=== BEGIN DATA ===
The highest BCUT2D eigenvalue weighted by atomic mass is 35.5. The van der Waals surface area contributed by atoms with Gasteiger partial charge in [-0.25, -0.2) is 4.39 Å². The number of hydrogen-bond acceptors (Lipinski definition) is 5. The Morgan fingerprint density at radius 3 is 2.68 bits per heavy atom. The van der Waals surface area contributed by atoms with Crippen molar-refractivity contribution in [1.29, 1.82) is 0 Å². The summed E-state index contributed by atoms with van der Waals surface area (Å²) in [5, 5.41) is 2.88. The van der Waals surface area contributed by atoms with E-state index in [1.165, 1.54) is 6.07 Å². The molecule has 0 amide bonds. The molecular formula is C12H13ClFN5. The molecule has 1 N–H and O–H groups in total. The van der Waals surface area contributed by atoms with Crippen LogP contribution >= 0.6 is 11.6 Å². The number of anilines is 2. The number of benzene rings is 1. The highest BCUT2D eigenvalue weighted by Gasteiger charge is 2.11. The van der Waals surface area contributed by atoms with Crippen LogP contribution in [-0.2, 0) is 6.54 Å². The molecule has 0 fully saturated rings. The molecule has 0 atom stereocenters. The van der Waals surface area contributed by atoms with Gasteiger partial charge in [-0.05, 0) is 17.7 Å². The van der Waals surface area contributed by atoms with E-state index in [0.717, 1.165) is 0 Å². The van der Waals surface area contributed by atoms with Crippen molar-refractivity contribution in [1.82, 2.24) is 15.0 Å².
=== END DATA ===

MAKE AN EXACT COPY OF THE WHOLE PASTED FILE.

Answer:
The highest BCUT2D eigenvalue weighted by atomic mass is 35.5. The van der Waals surface area contributed by atoms with Gasteiger partial charge in [-0.25, -0.2) is 4.39 Å². The number of hydrogen-bond acceptors (Lipinski definition) is 5. The Morgan fingerprint density at radius 3 is 2.68 bits per heavy atom. The van der Waals surface area contributed by atoms with Crippen molar-refractivity contribution in [1.29, 1.82) is 0 Å². The summed E-state index contributed by atoms with van der Waals surface area (Å²) in [5, 5.41) is 2.88. The van der Waals surface area contributed by atoms with E-state index in [1.165, 1.54) is 6.07 Å². The molecule has 0 amide bonds. The molecular formula is C12H13ClFN5. The molecule has 1 N–H and O–H groups in total. The van der Waals surface area contributed by atoms with Crippen LogP contribution >= 0.6 is 11.6 Å². The number of anilines is 2. The number of benzene rings is 1. The highest BCUT2D eigenvalue weighted by Gasteiger charge is 2.11. The van der Waals surface area contributed by atoms with Crippen LogP contribution in [-0.2, 0) is 6.54 Å². The molecule has 0 fully saturated rings. The molecule has 0 atom stereocenters. The van der Waals surface area contributed by atoms with Gasteiger partial charge in [-0.05, 0) is 17.7 Å². The van der Waals surface area contributed by atoms with E-state index in [0.717, 1.165) is 0 Å². The van der Waals surface area contributed by atoms with Crippen molar-refractivity contribution in [1.82, 2.24) is 15.0 Å².